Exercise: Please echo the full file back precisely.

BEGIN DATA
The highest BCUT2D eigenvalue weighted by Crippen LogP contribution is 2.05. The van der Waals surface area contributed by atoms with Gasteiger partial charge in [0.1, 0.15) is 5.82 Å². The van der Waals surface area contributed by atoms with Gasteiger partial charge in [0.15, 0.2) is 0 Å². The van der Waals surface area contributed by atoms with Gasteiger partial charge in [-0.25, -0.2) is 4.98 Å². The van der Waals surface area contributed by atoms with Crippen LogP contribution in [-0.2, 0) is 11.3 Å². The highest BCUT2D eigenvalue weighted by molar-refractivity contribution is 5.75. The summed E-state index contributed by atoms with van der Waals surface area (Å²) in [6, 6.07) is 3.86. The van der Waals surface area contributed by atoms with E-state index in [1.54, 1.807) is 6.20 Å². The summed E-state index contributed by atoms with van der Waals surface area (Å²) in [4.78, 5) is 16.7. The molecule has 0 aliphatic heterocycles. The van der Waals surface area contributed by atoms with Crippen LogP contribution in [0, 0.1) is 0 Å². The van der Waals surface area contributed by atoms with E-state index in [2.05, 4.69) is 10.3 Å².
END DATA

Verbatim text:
The highest BCUT2D eigenvalue weighted by Crippen LogP contribution is 2.05. The van der Waals surface area contributed by atoms with Gasteiger partial charge in [0.1, 0.15) is 5.82 Å². The van der Waals surface area contributed by atoms with Gasteiger partial charge in [0.15, 0.2) is 0 Å². The van der Waals surface area contributed by atoms with Gasteiger partial charge in [-0.25, -0.2) is 4.98 Å². The van der Waals surface area contributed by atoms with Crippen LogP contribution in [-0.2, 0) is 11.3 Å². The highest BCUT2D eigenvalue weighted by molar-refractivity contribution is 5.75. The summed E-state index contributed by atoms with van der Waals surface area (Å²) in [6, 6.07) is 3.86. The van der Waals surface area contributed by atoms with E-state index in [1.54, 1.807) is 6.20 Å². The summed E-state index contributed by atoms with van der Waals surface area (Å²) in [4.78, 5) is 16.7. The molecule has 0 aliphatic heterocycles. The van der Waals surface area contributed by atoms with Crippen LogP contribution in [0, 0.1) is 0 Å². The van der Waals surface area contributed by atoms with E-state index in [2.05, 4.69) is 10.3 Å².